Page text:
How to Choose a Translator: Part 1
by Elizaveta Naumov
April 23, 2014
Translation is a lot like choosing what to wear on a trip: there’s no one-size-fits-all option that will work in all situations. Sure, there are some basic items that you need to pack, like clothing, but even that depends on a variety of factors. The same goes for translation projects; there are a lot of elements that you need to consider before starting your project. You need to look at the type of documents or web content you need to translate, the complexity, the volume and your own budget and timeline.
Today, there are many translation options available for businesses. They all come with their pros and cons, which is why we’re giving you a quick guide the different types of translation services.
This is a popular option among many small (and large) companies. It seems like the quick and easy way to make your brochures or website multilingual. While it may seem like your best option, you may think twice when you analyze it a bit deeper. Here are a few key points to remember about translating internally:
- It isn’t free: your employee is being paid as part of their normal work day, so that time that they are spending on translation (which is often longer than what a seasoned translation professional would need) is not free
- It doesn’t guarantee good quality: even if you’re using a native speaker, they may not be an expert in the industry or even a good writer (do you really think that your accountant Pierre will write great marketing content for your French website?)
When to use it: internal translation can be useful for understanding customer comments or internal emails, but for all business communications, including replying to your customer’s comments, you should use a professional translation service.
Freelance translators are professionals who can translate from one or several languages into their mother tongue. They often have several specific areas of expertise, whether it is technical knowledge like mechanical engineering, or creative writing experience such as marketing content. Here are a few points to keep in mind about hiring a freelance translator:
- Not all freelance translators are created equal: even ones that speak the same languages have different writing styles, areas of expertise and years of experience
- Freelance translators don’t speak all the languages of the world: Don’t expect to hire one translator for all 10 languages of your website; you’ll need to hire a separate one for each language as professionals will only translate into their native language
- They have other clients: It’s important to remember that they are probably working on several projects at the same time, so don’t expect them to drop everything just because you have a last-minute press release that you need translated in the next hour.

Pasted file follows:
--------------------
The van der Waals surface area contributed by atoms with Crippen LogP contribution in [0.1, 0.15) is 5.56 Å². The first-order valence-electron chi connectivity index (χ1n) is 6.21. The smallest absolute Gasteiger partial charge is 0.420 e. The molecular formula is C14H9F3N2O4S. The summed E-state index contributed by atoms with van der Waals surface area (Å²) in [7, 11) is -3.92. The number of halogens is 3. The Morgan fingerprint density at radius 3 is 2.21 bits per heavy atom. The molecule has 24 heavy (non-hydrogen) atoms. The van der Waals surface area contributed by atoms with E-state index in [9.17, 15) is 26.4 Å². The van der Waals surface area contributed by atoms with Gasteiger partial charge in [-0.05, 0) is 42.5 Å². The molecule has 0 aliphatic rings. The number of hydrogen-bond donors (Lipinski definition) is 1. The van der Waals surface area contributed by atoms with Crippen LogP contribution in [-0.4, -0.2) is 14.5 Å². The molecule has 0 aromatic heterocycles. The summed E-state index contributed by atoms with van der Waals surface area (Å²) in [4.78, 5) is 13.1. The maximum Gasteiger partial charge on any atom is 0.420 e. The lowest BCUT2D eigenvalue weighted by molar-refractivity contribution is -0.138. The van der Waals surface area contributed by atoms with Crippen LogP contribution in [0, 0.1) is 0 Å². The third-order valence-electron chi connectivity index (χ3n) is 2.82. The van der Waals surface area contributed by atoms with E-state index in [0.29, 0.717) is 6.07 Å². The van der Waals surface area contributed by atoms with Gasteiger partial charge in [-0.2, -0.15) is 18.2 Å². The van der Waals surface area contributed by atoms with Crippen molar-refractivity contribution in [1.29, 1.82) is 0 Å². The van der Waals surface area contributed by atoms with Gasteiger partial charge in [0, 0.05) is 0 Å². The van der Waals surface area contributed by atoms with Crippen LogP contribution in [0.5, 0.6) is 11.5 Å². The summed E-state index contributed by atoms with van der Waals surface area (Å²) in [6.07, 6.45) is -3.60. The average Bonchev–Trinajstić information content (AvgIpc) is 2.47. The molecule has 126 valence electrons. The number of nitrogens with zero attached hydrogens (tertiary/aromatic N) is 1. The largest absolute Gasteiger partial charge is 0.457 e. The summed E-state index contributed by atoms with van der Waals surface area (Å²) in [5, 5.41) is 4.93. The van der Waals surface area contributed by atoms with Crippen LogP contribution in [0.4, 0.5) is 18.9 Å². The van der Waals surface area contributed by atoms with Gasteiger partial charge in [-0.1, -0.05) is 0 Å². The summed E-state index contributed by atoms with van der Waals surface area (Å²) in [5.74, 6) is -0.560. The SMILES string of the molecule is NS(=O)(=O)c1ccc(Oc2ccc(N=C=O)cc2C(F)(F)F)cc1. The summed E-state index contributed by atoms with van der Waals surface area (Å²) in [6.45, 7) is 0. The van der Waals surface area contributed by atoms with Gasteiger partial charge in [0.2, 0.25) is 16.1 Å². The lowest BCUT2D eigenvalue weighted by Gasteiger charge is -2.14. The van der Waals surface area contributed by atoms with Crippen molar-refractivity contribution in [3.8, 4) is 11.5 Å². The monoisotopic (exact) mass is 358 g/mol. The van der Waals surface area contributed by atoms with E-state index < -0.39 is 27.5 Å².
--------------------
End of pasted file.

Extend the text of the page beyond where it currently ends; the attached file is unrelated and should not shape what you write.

When to use a freelance translator: They are best for smaller projects that require a sophisticated writing style. You will need to remember to plan ahead and communicate your needs with the translator.
In recent years the availability of online translation platforms has been making it easier and faster create multilingual content. These types of platforms usually have a mix of professional translators and preselected native speakers that will work on your document. Here are a few things to keep in mind about using an online translation platform:
- Give instructions: Online platforms make things easier, but they can’t read your mind (yet). To avoid confusion and wasting time, tell the translator exactly what you’re looking for, both terms of writing style and localization.
- Choose the right service level: Many of these platforms have different pricing options based on the service level that you choose. You may be tempted to pick the cheapest, but you should take a look at what each level includes. Often the lowest level is for simple word-for-word translations of product descriptions or simple texts. If you’re looking for Shakespeare’s sonnets, you’ll need to choose the appropriate premium level.
When to use online translation platforms: This is best when you have a high volume of content to translate or when you need multiple languages. Online translation platforms let you manage everything from one place rather than dealing with several freelance translators. For more complex file formats or areas of expertise, you may need to contact to online translation company before making your order to see if it’s possible on the platform.
Wait! There’s more!
Today’s blog post featured translation options for the most common types of business needs like documents and web content. Tomorrow we’ll look at complex translation projects and what you need to think about when choosing a solution.